Whats the youngest age for Dementia?

Discussion in 'I care for a person with dementia' started by witchpig, Aug 11, 2013.

  1. witchpig

    witchpig Registered User

    Dec 31, 2011
    Maidstone Kent
    Im asking the above question as my sister who is 39yrs is behaving just the same way as my mum( who we know has mild dementia).

    Im having enough trouble keeping mum under "control" i dont want my sister as well.
    She is accusing me of keeping money from her- she gets more money than me as she is on benifits, She just spends spends.
    She excepts me to run around at her beck and call, arranges for me to pick her daughter up from camp then cancels me with 10 mins notice. Then slags me off to her friends.
    She tried to turn violent the other day but i walked away.
    She throws a tantrum if things dont go her way.
    She forgets things that weve told her then accuses us of not telling her.
    She even walked back to her old house where she hasnt lived for 18months last week. Her old nieghbour called me to come and collect her.
    She wont go to the drs as she reckons theres nothing wrong and its me thats the problem.

    If this keeps on i might go and find a isolated island and live on it for awhile.
  2. Noorza

    Noorza Registered User

    Jun 8, 2012
    Oh dear what a mess. What I'd do is talk to her GP, so the next time she goes in for routine visits they might try to assess her surreptitiously.
  3. Noorza

    Noorza Registered User

    Jun 8, 2012
    Forgot to say it's the bits I've highlighted that gives me cause for concern the rest could just be sibling nastiness. Whilst it could be a lot of things causing these things to happen, it does need to be assessed by a GP.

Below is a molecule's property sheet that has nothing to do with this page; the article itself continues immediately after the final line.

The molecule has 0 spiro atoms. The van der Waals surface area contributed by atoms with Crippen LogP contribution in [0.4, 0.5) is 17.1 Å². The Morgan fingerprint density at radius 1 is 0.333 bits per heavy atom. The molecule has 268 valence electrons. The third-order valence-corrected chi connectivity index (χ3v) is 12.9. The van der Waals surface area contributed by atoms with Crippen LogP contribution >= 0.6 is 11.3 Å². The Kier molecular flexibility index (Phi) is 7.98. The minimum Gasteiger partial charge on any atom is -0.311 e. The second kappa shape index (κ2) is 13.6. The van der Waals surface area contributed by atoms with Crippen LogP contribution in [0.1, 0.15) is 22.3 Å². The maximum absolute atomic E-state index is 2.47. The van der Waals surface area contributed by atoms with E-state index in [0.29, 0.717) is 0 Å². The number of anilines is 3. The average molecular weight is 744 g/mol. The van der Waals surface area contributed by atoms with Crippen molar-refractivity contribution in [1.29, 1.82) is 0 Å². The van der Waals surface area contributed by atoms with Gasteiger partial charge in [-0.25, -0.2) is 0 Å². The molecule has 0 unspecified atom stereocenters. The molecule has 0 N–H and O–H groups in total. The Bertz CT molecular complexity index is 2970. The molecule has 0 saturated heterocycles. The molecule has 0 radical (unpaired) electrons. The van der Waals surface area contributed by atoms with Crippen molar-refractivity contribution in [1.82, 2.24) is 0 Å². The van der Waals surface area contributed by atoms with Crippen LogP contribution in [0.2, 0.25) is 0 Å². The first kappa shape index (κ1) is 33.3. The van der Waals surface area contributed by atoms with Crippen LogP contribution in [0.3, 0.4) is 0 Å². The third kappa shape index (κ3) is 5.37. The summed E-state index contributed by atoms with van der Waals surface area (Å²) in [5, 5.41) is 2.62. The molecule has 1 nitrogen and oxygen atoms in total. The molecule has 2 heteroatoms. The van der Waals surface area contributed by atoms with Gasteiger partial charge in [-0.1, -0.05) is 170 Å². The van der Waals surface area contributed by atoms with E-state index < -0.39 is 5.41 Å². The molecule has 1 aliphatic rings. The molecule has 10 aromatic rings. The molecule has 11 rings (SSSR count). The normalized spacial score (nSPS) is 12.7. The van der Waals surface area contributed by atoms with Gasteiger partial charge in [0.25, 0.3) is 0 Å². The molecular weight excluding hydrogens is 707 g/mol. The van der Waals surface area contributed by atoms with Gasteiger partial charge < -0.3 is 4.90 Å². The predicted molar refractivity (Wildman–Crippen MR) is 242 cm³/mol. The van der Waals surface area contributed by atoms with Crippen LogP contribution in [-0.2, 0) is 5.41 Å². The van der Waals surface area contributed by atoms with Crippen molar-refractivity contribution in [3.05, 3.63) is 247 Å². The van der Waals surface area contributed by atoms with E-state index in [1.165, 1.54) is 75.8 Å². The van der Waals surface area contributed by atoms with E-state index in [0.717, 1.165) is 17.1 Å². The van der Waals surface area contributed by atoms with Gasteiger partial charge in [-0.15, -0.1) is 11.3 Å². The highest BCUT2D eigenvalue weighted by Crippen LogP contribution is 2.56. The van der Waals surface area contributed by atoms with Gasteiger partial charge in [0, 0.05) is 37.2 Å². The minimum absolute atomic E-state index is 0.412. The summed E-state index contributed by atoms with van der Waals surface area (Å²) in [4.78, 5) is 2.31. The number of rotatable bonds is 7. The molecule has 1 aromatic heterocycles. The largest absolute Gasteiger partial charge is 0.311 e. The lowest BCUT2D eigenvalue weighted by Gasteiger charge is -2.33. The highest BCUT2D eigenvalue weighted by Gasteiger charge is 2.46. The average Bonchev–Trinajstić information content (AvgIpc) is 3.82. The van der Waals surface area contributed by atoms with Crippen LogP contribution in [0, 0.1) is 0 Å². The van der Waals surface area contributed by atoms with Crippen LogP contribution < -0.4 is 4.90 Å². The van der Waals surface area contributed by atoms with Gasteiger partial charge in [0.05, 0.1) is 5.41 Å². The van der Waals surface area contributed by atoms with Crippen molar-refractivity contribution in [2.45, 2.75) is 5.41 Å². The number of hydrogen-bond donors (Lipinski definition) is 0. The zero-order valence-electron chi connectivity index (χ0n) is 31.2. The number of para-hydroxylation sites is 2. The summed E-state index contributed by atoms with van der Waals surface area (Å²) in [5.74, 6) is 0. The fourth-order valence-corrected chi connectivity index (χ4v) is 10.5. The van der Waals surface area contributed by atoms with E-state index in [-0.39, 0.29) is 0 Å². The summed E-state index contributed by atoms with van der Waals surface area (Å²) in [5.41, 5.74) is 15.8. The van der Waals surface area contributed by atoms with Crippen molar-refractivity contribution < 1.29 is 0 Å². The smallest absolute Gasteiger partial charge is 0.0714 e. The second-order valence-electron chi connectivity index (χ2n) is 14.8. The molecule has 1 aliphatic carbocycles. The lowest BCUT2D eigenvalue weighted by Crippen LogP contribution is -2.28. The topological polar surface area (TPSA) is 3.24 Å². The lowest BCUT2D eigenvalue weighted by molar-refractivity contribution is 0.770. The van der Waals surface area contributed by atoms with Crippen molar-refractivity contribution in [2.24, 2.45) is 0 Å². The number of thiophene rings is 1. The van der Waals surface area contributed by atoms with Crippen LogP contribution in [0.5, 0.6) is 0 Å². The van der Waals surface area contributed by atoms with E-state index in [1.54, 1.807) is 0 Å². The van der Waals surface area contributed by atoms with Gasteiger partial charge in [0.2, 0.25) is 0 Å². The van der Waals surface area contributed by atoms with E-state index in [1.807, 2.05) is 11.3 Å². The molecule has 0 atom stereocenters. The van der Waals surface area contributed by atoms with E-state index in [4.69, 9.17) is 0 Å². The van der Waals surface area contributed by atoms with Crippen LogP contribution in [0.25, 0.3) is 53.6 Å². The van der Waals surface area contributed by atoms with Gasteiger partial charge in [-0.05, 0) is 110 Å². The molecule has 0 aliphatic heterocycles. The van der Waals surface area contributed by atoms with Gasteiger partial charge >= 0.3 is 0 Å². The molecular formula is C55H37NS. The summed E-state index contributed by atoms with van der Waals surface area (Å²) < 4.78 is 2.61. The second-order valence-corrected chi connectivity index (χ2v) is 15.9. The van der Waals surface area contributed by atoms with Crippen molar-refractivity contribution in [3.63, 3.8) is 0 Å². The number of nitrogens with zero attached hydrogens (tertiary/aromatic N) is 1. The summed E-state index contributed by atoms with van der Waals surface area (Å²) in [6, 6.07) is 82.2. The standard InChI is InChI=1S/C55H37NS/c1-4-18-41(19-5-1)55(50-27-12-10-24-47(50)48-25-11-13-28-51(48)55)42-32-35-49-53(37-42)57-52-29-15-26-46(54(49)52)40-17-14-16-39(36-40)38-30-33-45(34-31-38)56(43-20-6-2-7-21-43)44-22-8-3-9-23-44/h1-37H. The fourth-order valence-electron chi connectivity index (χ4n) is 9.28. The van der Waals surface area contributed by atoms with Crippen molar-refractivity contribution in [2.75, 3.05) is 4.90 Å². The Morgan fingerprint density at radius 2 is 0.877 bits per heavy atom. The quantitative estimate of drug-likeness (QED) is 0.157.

4. witchpig

    witchpig Registered User

    Dec 31, 2011
    Maidstone Kent
    Ive tried contacting her dr but for some reason she keeps changing her drs. I spoken to her children to see if they know which drs she is with but so far they havent got back to me.
    As for sibling nastiness i agree she can be nasty but it was her children who first asked me for help with her. They could see there was a problem but didnt know how to help, I think alot more has been going on behind closed doors. I am hoping that her eldest child will tell me whats been going on, Im having the child over to stay with me this week as we need some auntie niece time.
  5. Noorza

    Noorza Registered User

    Jun 8, 2012

    That sounds like a very good idea.
  6. Nanak

    Nanak Registered User

    Mar 25, 2010
    Brisbane Australia
    Does your sister take any medication? Or has she stopped taking medication recently?
    39 does seem awfully young for dementia, but I agree those symptoms would be worrying.
    Hopefully you get some answers from your niece.
    Nanak (Kim)
  7. Onlyme

    Onlyme Registered User

    Apr 5, 2010
    Could this be because they have spotted something and tried to get her to go for tests? As soon as the new Dr gets the notes from the last Dr with the referral info on them they would press the issue and she jumps ship again. Perhaps her children have noticed and are pressing the Dr for help.

    Just a guess.
  8. kingmidas1962

    kingmidas1962 Registered User

    Jun 10, 2012
    South Gloucs
    If you can pin down which GP she is currently at you could write a letter to them with your concerns. Perhaps she could be invited in for a check up as a 'new patient'? That may not be possible of course.

    This is a very worrying time - please dont be offended by any of these possibilities I mention here ... there are other things that can cause these kinds of behaviours. Mental illness is a massive issue and not the easiest thing to diagnose. Similarly medicine misuse - either prescribed or illegal - can cause any of the behavioural traits you mention.

    Its a great idea to spend some time with your niece - no doubt things will emerge during the course of the conversations you have! It's a difficult situation and thinking of you xxx

    Enjoy the time with your niece
  9. Nebiroth

    Nebiroth Registered User

    Aug 20, 2006